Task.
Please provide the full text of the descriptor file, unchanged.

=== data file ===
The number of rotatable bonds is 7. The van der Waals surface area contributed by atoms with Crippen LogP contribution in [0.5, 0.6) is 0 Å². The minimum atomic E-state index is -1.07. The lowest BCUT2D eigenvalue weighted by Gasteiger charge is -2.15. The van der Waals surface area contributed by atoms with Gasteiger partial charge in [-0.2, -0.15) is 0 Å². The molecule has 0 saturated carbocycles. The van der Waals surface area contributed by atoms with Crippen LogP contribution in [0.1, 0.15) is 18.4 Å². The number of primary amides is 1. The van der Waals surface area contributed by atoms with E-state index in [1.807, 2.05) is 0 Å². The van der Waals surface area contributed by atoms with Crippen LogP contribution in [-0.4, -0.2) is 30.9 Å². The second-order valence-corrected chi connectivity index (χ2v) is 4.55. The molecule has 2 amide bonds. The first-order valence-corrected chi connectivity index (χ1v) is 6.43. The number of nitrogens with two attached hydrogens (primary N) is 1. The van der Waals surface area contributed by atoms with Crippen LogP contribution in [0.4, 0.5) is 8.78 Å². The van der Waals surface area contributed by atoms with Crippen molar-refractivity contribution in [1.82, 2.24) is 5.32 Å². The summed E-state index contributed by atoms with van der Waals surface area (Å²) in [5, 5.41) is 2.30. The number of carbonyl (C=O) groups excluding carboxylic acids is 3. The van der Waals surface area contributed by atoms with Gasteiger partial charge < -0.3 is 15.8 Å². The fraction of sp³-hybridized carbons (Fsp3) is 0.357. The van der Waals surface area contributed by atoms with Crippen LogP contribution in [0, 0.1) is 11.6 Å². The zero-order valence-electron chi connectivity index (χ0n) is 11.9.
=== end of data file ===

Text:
The number of rotatable bonds is 7. The van der Waals surface area contributed by atoms with Crippen LogP contribution in [0.5, 0.6) is 0 Å². The minimum atomic E-state index is -1.07. The lowest BCUT2D eigenvalue weighted by Gasteiger charge is -2.15. The van der Waals surface area contributed by atoms with Gasteiger partial charge in [-0.2, -0.15) is 0 Å². The molecule has 0 saturated carbocycles. The van der Waals surface area contributed by atoms with Crippen LogP contribution in [0.1, 0.15) is 18.4 Å². The number of primary amides is 1. The van der Waals surface area contributed by atoms with E-state index in [1.807, 2.05) is 0 Å². The van der Waals surface area contributed by atoms with Crippen LogP contribution in [-0.4, -0.2) is 30.9 Å². The second-order valence-corrected chi connectivity index (χ2v) is 4.55. The molecule has 2 amide bonds. The first-order valence-corrected chi connectivity index (χ1v) is 6.43. The number of nitrogens with two attached hydrogens (primary N) is 1. The van der Waals surface area contributed by atoms with Crippen LogP contribution in [0.4, 0.5) is 8.78 Å². The van der Waals surface area contributed by atoms with Crippen molar-refractivity contribution in [1.82, 2.24) is 5.32 Å². The summed E-state index contributed by atoms with van der Waals surface area (Å²) in [5, 5.41) is 2.30. The number of carbonyl (C=O) groups excluding carboxylic acids is 3. The van der Waals surface area contributed by atoms with Gasteiger partial charge < -0.3 is 15.8 Å². The fraction of sp³-hybridized carbons (Fsp3) is 0.357. The van der Waals surface area contributed by atoms with Crippen LogP contribution in [0, 0.1) is 11.6 Å². The zero-order valence-electron chi connectivity index (χ0n) is 11.9.